Cornwall news

Foster carers sought: Cornwall Council’s fostering team has launched a campaign calling on more people to consider becoming a foster carer. They are looking for anyone who can offer a place of comfort and stability, and help a child realise their potential. Fostering families are currently needed for siblings and teenagers in particular.

There are many reasons some children and young people need foster care. They may have experienced family problems, abuse, or neglect. For others, it might be their parents have a short-term illness, mental health issues, learning difficulties, or problems with drug or alcohol misuse. Find out more at

Care workers needed: A call has gone out urging people across Cornwall to come forward and work in the care sector, supporting people to live independently in their homes. It is thought that more than 250 additional people are needed to work in home care to help keep Cornwall’s care and health system moving over the winter period.

Cllr Andy Virr, Cornwall Council cabinet member for adult social care and health, said: “Winter is an especially difficult time for our care and health system, with high demands for health and care support needed as certain viruses like Covid-19 and flu are more easily circulated. Our care sector has been struggling for some time to recruit people into these vital roles, but we are encouraging as many people as possible to visit our Proud to Care Cornwall website and apply for the many jobs available. Although 250 people won’t fill all of the care vacancies we currently have, it will have a significant, positive impact on workforce capacity.”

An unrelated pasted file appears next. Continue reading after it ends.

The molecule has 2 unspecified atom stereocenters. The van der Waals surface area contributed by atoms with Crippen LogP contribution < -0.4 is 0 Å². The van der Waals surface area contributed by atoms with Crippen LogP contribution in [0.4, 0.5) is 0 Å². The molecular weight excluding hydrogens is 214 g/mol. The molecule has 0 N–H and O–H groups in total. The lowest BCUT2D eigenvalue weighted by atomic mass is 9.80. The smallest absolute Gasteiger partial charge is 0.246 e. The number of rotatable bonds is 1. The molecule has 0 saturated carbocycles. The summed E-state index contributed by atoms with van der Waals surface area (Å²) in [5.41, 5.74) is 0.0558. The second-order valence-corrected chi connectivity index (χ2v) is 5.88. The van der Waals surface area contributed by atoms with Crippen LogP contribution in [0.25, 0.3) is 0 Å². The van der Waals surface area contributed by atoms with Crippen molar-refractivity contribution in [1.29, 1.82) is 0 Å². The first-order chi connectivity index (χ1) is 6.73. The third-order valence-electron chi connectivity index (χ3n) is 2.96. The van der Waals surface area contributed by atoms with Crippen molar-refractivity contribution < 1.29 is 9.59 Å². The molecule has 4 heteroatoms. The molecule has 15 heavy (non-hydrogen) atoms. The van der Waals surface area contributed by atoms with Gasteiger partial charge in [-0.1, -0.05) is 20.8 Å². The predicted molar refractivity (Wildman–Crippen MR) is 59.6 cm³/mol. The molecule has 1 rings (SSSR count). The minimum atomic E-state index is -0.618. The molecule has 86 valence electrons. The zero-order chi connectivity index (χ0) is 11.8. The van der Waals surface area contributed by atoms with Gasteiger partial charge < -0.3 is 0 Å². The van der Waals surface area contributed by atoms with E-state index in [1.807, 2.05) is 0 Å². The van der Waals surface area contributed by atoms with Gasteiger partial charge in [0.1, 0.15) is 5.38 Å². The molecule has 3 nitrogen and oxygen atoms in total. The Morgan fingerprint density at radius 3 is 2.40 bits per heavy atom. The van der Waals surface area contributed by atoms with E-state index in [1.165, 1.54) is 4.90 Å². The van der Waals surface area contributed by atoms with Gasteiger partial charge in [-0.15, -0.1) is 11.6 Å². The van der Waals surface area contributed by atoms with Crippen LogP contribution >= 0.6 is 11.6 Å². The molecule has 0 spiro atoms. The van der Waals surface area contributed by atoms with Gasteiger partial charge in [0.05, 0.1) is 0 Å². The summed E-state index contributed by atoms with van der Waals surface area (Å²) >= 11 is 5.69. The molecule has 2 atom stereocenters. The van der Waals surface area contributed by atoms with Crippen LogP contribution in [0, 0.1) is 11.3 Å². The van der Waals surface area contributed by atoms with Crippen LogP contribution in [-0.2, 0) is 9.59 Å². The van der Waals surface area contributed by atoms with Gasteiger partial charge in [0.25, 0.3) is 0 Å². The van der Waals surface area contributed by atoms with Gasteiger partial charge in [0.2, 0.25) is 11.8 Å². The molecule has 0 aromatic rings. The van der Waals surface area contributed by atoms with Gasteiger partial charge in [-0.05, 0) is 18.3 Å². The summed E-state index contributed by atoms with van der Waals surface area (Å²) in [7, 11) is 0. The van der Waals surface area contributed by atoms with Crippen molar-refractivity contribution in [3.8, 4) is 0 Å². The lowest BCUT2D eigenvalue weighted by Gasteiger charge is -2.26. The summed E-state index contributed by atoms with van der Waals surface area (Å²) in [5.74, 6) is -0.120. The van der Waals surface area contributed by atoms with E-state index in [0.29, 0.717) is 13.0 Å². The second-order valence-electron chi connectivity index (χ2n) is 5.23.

Jobs advice: Mental health advisers will be stationed at all 11 Jobcentres in Cornwall and the Isles of Scilly as part of a new three-year project funded by Cornwall Council. It aims to support people who face significant barriers to gaining employment, such as substance misuse, housing issues, bereavement, and debt. The Mental Health Employment Advisers work for Cornwall charity Pentreath.

Lighting the way: All council-run streetlights in Cornwall will be replaced with energy-saving LEDs within the next three years as part of a programme to cut carbon emissions and costs, as well as reduce electricity consumption. Replacing the current streetlights with LEDs will cut the council’s total carbon emissions by around 15% by the time the project is complete in 2025.